In Dein

"Shan Bagan"

What we say: 4 stars

Your standard tour of Inle consists of a boat tour around the scenic lake, passing through stilt villages and floating gardens, punctuated by stops at a pagoda or two, a local market and a series of handicraft or cottage industry workshops. And if the village workshops are the commas in your itinerary, then In Dein is definitely the exclamation mark. This is the highlight of the tour for many visitors and one not to be missed.

Overview - not too shabby!

Overview — not too shabby!

In Dein (sometimes written Indein), which you’ll occasionally hear referred to as the Shan Bagan, is a collection of restored and ruined stupas begun in the 12th century and added to by Shan princes up until the 18th century. The restored section — a forest of shining spires restored on a low hill — creates a spectacular effect (although the restoration would probably give an archaeologist a heart attack), while the still-ruined brick stupas on the lower slopes are superb.

The transition zone between restored and un-restored

The transition zone between restored and un-restored.

The site lies at the foot of the hills overlooking the Lake and is reached by a short boat journey up the In Dein River. The river is picturesque and carries visitors to the small eponymously named village, where there are numerous cafes and souvenir shops. (In Dein Village also forms part of the five-day lake market circuit.) From here a short walk through the market area takes you to the start of a long, covered corridor lined with non-stop souvenir stalls, which climbs the gentle hill to the central pagoda.

The main entrance

The main entrance.

Note that many of the spectacular ruined stupas lie to the left and right of this main corridor. Try and branch off left as soon as possible to visit the clump of ruins situated to the south, which house some of the most dramatic and photogenic sites.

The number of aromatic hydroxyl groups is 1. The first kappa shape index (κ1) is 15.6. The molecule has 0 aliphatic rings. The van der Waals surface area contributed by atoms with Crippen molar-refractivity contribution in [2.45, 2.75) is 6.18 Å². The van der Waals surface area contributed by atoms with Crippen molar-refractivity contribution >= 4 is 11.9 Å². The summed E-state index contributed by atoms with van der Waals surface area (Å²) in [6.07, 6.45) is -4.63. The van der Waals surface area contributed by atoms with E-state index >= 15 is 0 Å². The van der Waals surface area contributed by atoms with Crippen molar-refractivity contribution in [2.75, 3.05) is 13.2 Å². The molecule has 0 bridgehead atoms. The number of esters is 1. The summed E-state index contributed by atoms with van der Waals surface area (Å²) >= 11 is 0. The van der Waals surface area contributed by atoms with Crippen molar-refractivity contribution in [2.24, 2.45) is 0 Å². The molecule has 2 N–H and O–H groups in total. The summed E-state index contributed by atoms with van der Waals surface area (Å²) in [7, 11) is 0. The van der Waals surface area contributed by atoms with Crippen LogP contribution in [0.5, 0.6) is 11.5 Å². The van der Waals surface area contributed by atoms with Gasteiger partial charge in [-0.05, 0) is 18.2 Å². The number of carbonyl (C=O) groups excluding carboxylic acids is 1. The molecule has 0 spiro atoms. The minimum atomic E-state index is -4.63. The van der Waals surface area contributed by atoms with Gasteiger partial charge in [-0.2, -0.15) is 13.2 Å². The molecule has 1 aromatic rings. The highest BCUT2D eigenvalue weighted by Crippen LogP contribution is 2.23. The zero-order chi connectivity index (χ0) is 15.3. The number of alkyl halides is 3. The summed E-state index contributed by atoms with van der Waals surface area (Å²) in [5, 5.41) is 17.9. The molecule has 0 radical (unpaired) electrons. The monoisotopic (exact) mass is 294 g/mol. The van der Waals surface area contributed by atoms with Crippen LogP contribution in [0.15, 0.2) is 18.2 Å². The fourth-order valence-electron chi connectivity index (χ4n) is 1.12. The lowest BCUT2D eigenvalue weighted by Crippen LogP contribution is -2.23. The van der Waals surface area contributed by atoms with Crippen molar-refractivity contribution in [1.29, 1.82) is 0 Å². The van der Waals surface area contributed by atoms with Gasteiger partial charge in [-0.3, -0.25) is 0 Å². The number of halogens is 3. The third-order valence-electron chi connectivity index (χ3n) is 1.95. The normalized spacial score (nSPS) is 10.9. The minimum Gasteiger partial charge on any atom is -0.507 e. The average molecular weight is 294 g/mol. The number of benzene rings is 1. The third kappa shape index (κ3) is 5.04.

Angkor-esque roots and tress clad the stupas

Angkor-esque roots and tress clad the stupas.

The largest of this group of ruins (see below) has preserved murals and a recently uncovered Buddha image. Moving to the far left of the group will afford wonderful views up the slope towards the main temple site, as you can see in the first photo.

Hope this one isn't going to be 'restored' any time soon!

Hope this one isn’t going to be ‘restored’ any time soon.

From here, a dirt track frequented by Pa-O people coming and going from villages further up the slope leads to the south end of the main stupa ‘forest’, but there’s also a spectacular section on the right side of the main corridor, so head back into the souvenir stalls and look for a small pathway leading off to your right. This will take you on a short circular route around a very quiet group of 10 or so ruined brick stupas clumped densely together and which house particularly good stucco work and carvings. Most visitors overlook these!

This rarely visited group lie roughly 1/3rd of the way up the corridor on the righthand side

This rarely visited group lies roughly a third of the way up the walkway on the right-hand side.

Criss-crossing the covered walkway again, head back off to the left where following the dirt track will provide you with the best views of the main group of stupas on the hill’s summit. From here you can head into the main temple, prestigious for locals but of less interest for visitors and, carrying your shoes with you, you can then return down the main walkway. Look out for an open area on your left which will take you back to the jetties by way of the ‘bamboo forest’ and a riverside path, a particularly scenic walk lined by friendly Pa-O hawkers.

The scenic In Dein River

The scenic In Dein River.

This is a slightly fiddly route, but well worth the effort of following to get the best out of this fabulous site. It’s also well worth the effort to get down to In Dein early, since in high season and on market days especially it can get very crowded indeed. Allow up to two hours for your visit.

Last updated: 12th March, 2014

Last reviewed by:
Based in Chiang Mai, Mark Ord has been travelling Southeast Asia for over two decades and first crossed paths with Travelfish on Ko Lipe in the early 1990s.

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